To return to the aspects of a novel, which The Singing Fish can claim: There is a landscape, however it may be rendered in the most economical of gestures. There is movement, largely in the form of metamorphosis, where the work's iconic notions (river, mud, rust, fish, girl, moon, stars) can be transformed into one another, as in this passage:

Then Girl stepped with both of her girl feet into this bottomless mud. Us brothers, we watched Girl lift up the cottony hem of her girl dress. The mud reached up just barely to kiss Girl's knees. Girl's knees, they are the kind of knees that make us brothers want to stay forever kneeling. When Girl stepped into this mud, it was like dipping the oar of a rower's boat into a muddy puddle. It's true, Girl was that big. Girl was so big, us brothers, we climbed our way up the side of her mud-barked body as if she were a tree. This tree, we knew, we would never get up to the top. Something would stop us -- the moon, the stars. Some passing by bird or aeroplane would get in our climbing way. The moon rising up rose, but it stopped rising when it got all tangled up in Girl's hair. Girl thought the moon was just a knot of hair that the wind had twisted up. Girl walked around for a month with the moon sitting on top of her girl's head.

The passage is characteristic of Markus' astonishing fiction-making in The Singing Fish. It combines private (but not esoteric) cosmology, mythology, metaphor (in the wonderful "mud-barked body"), exquisite gesture ("lift up the cottony hem"), and the hyperbole of creation stories. The narrator goes on to describe how the moon comes unfixed, at last, from Girl's hair to splinter into stars. The action of a novel must also be set in a time. Markus sets his at night, which is suitable for magic and murder, for the birth of moon and stars, and for the fires that sometimes ignite the foundries of mythic creation.
Characters, landscape, movement and metamorphosis (change), time -- Markus' novel has these. And to them, he adds -- as I have noted -- a melodial quality that sings throughout the work as surely as do his marvelous fish (which, when the story demands it, also talk). Why should they not when the river "told us what to do"? Why not a river that sings and fish that sing from where they have been nailed by us brothers, on the telephone pole -- symbol, perhaps, of the power to communicate the unseen and the unheard voices that nevertheless are all around us? This, I think, is poetry. Ultimately, a novel may be reduced to an obsession with words. In the cosmos that an authentic writer brings into being, it is words that are its elements, objects, and fixtures -- that are, for him, the world. Us brothers -- speaking for their author -- understand the molecular nature of words:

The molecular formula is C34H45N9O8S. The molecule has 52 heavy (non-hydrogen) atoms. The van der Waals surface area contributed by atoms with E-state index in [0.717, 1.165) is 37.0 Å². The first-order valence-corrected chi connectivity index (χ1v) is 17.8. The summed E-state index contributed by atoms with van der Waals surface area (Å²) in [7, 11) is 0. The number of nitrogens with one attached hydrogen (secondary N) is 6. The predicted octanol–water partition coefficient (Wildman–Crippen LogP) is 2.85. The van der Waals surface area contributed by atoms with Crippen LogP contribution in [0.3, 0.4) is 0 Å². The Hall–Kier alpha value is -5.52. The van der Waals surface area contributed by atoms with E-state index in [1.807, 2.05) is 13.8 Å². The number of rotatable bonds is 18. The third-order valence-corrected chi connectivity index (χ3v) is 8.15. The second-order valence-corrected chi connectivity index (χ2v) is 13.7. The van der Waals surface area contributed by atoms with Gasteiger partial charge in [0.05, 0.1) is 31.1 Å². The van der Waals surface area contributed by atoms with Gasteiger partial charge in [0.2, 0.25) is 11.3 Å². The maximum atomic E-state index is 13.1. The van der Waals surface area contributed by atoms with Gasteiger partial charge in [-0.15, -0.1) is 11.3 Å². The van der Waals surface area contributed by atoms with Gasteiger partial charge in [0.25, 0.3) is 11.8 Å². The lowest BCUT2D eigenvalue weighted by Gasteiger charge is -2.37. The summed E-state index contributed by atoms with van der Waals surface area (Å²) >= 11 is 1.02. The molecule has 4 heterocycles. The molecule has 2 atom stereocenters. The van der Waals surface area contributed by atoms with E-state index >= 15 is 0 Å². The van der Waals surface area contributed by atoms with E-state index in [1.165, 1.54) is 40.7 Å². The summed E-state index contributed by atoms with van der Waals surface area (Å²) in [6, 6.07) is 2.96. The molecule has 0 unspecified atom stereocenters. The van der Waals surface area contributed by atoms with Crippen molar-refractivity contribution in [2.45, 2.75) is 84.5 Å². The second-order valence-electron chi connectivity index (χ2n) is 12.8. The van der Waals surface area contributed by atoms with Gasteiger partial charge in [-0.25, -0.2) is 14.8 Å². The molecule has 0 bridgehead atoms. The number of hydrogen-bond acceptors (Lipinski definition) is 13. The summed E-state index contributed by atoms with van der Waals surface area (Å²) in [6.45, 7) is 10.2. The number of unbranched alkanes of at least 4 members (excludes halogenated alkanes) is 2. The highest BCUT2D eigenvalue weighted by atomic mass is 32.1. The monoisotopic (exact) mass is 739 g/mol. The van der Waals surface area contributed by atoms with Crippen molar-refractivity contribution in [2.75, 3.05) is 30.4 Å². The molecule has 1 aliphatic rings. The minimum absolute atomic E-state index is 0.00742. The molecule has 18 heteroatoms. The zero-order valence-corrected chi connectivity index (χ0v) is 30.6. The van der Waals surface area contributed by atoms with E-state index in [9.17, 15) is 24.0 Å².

Us brothers said some words back to our father, words such as moon and mud and river and fish, but even these words, words that were the world to us brothers, these words were sounds that our father did not hear.

Peter Markus has written a novel of amazement and beauty. He might also have written a cantata or work for the musical theater. Perhaps there is one who will read The Singing Fish and fashion for it a musical setting. I can only hope one day to hear Markus' novel sung.

Available from Calamari Press, New York, NY
Soft cover: $10.00 includes S/H
Cover design by editor and publisher Derek White
ISBN 0-974-6053-8-7